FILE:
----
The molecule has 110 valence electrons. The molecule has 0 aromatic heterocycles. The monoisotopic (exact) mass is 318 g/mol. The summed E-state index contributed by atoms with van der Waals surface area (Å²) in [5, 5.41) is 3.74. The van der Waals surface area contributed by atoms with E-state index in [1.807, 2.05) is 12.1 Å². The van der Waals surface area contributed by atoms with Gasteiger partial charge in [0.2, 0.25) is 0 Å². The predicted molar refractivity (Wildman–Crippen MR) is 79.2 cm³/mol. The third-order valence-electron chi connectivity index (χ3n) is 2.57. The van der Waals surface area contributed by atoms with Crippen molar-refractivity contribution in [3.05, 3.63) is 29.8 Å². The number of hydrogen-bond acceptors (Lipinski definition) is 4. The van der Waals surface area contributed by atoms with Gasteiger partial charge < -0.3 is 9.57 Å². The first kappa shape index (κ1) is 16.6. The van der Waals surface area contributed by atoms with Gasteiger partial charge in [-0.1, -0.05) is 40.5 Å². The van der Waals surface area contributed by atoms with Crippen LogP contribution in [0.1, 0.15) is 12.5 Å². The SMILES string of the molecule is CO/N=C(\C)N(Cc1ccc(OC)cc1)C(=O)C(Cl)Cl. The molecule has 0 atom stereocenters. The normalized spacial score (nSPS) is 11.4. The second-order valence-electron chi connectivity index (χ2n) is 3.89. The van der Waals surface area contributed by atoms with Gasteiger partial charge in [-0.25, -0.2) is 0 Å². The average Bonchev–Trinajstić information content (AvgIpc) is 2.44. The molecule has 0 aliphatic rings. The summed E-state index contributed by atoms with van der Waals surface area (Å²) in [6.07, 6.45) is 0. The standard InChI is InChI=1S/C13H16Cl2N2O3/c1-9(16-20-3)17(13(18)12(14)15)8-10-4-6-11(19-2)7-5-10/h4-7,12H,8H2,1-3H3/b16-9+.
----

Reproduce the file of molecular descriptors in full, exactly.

The molecule has 110 valence electrons. The molecule has 0 aromatic heterocycles. The monoisotopic (exact) mass is 318 g/mol. The summed E-state index contributed by atoms with van der Waals surface area (Å²) in [5, 5.41) is 3.74. The van der Waals surface area contributed by atoms with E-state index in [1.807, 2.05) is 12.1 Å². The van der Waals surface area contributed by atoms with Gasteiger partial charge in [0.2, 0.25) is 0 Å². The predicted molar refractivity (Wildman–Crippen MR) is 79.2 cm³/mol. The third-order valence-electron chi connectivity index (χ3n) is 2.57. The van der Waals surface area contributed by atoms with Crippen molar-refractivity contribution in [3.05, 3.63) is 29.8 Å². The number of hydrogen-bond acceptors (Lipinski definition) is 4. The van der Waals surface area contributed by atoms with Gasteiger partial charge < -0.3 is 9.57 Å². The first kappa shape index (κ1) is 16.6. The van der Waals surface area contributed by atoms with Gasteiger partial charge in [-0.1, -0.05) is 40.5 Å². The van der Waals surface area contributed by atoms with Crippen LogP contribution in [0.1, 0.15) is 12.5 Å². The SMILES string of the molecule is CO/N=C(\C)N(Cc1ccc(OC)cc1)C(=O)C(Cl)Cl. The molecule has 0 atom stereocenters. The normalized spacial score (nSPS) is 11.4. The second-order valence-electron chi connectivity index (χ2n) is 3.89. The van der Waals surface area contributed by atoms with Gasteiger partial charge in [-0.25, -0.2) is 0 Å². The average Bonchev–Trinajstić information content (AvgIpc) is 2.44. The molecule has 0 aliphatic rings. The summed E-state index contributed by atoms with van der Waals surface area (Å²) in [6.07, 6.45) is 0. The standard InChI is InChI=1S/C13H16Cl2N2O3/c1-9(16-20-3)17(13(18)12(14)15)8-10-4-6-11(19-2)7-5-10/h4-7,12H,8H2,1-3H3/b16-9+.